The Orphans were entrenched in Chicago, and their owner agreed to the invasion of Comiskey’s team only because the NL feared a revival of the old American Association. By giving Johnson the south side of Chicago, the NL thought it was blocking the defunct league. But plans for a new AA never materialized, and by the time the NL figured that out, Johnson had turned the AL into a national entity. In 1901 Johnson, armed with a 10-year contract as AL president, placed clubs in Philadelphia, Boston, Baltimore, and Washington, and retained franchises in Cleveland, Chicago, Detroit, and Milwaukee. The following year St. Louis replaced Milwaukee, and in 1903 New York replaced Baltimore.
Although a few NL owners realized that a second league would spur interest among the fans, increase their attendance, and make a postseason contest possible, most of them preferred to try to crush their new rivals. For two years a “war” raged between the two leagues, but the NL never had a chance. Johnson shored up weak franchises by finding financial backers and moving star players to struggling teams, while the NL foolishly capped salaries at $2,400. As a result, 87 NL players jumped to the new league for more money, and by 1902 AL attendance surpassed that in the NL. The two leagues eventually reached an agreement, establishing a three man National Commission, composed of both league presidents and a third member elected from among the owners, to rule baseball. The third man was Garry Herrmann, president of the Cincinnati Reds and Johnson’s old friend. Although Herrmann was not quite a rubber stamp, he generally sided with the AL president. Johnson was dubbed “the Czar of Baseball”.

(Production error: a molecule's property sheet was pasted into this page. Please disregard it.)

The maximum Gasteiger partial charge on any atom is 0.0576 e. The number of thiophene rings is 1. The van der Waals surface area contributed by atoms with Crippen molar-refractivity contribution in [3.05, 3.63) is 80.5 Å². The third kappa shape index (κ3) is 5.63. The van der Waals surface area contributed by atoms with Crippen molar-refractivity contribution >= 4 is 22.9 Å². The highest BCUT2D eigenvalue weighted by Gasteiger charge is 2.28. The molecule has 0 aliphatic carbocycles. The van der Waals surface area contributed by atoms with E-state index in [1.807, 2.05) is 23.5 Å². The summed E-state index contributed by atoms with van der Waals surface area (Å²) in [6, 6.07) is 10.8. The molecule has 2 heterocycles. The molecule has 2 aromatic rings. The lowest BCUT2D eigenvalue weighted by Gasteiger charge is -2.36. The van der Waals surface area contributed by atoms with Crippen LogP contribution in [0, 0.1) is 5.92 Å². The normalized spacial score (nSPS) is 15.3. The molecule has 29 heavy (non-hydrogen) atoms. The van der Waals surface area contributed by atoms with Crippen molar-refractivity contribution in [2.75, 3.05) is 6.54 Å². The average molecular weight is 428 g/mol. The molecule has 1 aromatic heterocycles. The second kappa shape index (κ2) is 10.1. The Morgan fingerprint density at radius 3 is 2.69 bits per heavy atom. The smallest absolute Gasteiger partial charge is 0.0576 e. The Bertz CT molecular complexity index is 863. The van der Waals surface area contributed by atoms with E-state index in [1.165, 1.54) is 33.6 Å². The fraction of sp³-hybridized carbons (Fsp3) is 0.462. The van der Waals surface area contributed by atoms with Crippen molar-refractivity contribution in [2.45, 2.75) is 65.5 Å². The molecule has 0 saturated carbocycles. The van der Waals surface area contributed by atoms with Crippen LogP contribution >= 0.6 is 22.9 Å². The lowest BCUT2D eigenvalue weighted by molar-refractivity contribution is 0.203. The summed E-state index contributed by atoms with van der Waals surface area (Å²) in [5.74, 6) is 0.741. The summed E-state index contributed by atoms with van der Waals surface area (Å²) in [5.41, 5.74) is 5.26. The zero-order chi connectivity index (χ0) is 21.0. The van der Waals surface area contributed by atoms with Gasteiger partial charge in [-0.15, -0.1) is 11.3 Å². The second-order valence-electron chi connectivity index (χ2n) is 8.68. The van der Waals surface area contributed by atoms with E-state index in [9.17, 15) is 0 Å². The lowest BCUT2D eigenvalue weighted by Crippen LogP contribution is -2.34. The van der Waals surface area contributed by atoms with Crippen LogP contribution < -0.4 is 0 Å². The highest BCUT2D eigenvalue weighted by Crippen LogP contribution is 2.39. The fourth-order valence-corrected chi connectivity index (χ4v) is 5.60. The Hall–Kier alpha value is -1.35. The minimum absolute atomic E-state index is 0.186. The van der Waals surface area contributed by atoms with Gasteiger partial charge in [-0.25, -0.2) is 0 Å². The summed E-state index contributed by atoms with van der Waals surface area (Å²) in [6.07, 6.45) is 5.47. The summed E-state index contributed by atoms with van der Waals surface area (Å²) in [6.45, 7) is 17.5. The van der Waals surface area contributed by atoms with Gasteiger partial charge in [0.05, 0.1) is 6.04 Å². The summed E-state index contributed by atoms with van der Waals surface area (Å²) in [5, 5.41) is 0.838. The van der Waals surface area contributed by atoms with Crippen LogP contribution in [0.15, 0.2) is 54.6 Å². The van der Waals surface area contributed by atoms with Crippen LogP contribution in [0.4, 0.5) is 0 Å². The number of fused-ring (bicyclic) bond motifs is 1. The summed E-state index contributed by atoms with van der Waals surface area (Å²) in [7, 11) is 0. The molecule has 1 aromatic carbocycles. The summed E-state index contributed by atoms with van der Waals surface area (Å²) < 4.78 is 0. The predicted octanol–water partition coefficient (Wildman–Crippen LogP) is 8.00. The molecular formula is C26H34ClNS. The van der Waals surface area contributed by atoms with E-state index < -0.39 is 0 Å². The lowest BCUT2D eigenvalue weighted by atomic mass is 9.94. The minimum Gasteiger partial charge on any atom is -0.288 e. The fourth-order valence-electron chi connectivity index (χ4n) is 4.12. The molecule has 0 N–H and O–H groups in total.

Between 1903 and 1920 baseball reached new heights of popularity and prosperity, and truly became the national pastime. Much of the credit goes to Johnson and his firm leadership. He barred liquor from his ballparks, upgraded the umpiring, and continued his crackdown on violence among players and fans. When a new Federal League tried to become a major player in 1914, Johnson led the charge to keep the FL out of the major leagues. However Johnson’s best days were behind him. Beginning in 1916 he antagonized owners in both leagues with several of his decisions concerning players. One person he angered was his old friend, Comiskey, and the two became bitter enemies. During World War I Johnson groveled before politicians to ensure the completion of the 1918 season, upsetting many patriotic fans. Johnson’s influence was on the wane by the 1919 World Series. After the Chicago White Sox lost the first two games, Comiskey reportedly sent Johnson word that a fix might be under way. Johnson allegedly responded, “That’s the yelp of a beaten cur!” and went back to bed. To his credit, when he became convinced that the Series had not been played on the up-and-up, Johnson launched a full investigation, despite knowing that the exposure of a fix could destroy the National Commission and greatly reduce his own power. When the details of the scandal came to light, the triumvirate was replaced by a single man, Judge Kennesaw Mountain Landis. Johnson clashed often with Landis but seldom received any support from the AL owners. At last, in July 1927, Johnson resigned as AL president, refusing to accept any compensation for the eight years remaining on his $40,000-a-year contract. Already ill, his health continued to decline in retirement. Johnson died of diabetes in 1931 at age 67. In 1937 he was named to the Hall of Fame.